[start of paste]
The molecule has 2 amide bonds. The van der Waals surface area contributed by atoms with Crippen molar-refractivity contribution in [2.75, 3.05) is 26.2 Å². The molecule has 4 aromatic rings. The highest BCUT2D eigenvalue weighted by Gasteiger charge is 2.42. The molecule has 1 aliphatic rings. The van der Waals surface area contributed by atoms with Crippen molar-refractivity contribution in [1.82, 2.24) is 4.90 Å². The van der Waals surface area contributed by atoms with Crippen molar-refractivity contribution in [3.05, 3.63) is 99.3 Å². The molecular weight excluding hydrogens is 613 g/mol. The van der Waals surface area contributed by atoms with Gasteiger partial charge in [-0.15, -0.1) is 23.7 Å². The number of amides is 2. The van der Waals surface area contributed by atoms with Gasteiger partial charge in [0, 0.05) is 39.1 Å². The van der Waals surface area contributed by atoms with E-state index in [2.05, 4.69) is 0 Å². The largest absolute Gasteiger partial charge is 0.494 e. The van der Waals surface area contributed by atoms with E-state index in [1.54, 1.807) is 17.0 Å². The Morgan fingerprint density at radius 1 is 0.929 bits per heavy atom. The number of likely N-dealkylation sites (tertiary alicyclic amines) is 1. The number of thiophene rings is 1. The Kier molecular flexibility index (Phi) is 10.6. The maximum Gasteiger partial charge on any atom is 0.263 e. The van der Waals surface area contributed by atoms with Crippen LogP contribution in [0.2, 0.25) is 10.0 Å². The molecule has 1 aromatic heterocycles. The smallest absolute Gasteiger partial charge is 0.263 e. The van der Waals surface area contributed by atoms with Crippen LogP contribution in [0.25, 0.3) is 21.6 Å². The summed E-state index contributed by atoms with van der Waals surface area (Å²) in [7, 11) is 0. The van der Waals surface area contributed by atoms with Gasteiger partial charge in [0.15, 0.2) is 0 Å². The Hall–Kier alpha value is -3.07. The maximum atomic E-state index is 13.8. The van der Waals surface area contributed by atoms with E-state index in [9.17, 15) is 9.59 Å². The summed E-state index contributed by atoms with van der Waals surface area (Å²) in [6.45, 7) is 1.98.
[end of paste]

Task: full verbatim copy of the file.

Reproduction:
The molecule has 2 amide bonds. The van der Waals surface area contributed by atoms with Crippen molar-refractivity contribution in [2.75, 3.05) is 26.2 Å². The molecule has 4 aromatic rings. The highest BCUT2D eigenvalue weighted by Gasteiger charge is 2.42. The molecule has 1 aliphatic rings. The van der Waals surface area contributed by atoms with Crippen molar-refractivity contribution in [1.82, 2.24) is 4.90 Å². The van der Waals surface area contributed by atoms with Crippen molar-refractivity contribution in [3.05, 3.63) is 99.3 Å². The molecular weight excluding hydrogens is 613 g/mol. The van der Waals surface area contributed by atoms with Gasteiger partial charge in [-0.15, -0.1) is 23.7 Å². The number of amides is 2. The van der Waals surface area contributed by atoms with Gasteiger partial charge in [0, 0.05) is 39.1 Å². The van der Waals surface area contributed by atoms with E-state index in [2.05, 4.69) is 0 Å². The largest absolute Gasteiger partial charge is 0.494 e. The van der Waals surface area contributed by atoms with E-state index in [1.54, 1.807) is 17.0 Å². The Morgan fingerprint density at radius 1 is 0.929 bits per heavy atom. The number of likely N-dealkylation sites (tertiary alicyclic amines) is 1. The number of thiophene rings is 1. The Kier molecular flexibility index (Phi) is 10.6. The maximum Gasteiger partial charge on any atom is 0.263 e. The van der Waals surface area contributed by atoms with Crippen LogP contribution in [0.2, 0.25) is 10.0 Å². The molecule has 1 aromatic heterocycles. The smallest absolute Gasteiger partial charge is 0.263 e. The van der Waals surface area contributed by atoms with Crippen LogP contribution in [0.25, 0.3) is 21.6 Å². The summed E-state index contributed by atoms with van der Waals surface area (Å²) in [7, 11) is 0. The van der Waals surface area contributed by atoms with Gasteiger partial charge in [0.15, 0.2) is 0 Å². The Hall–Kier alpha value is -3.07. The maximum atomic E-state index is 13.8. The van der Waals surface area contributed by atoms with E-state index in [9.17, 15) is 9.59 Å². The summed E-state index contributed by atoms with van der Waals surface area (Å²) in [6.45, 7) is 1.98.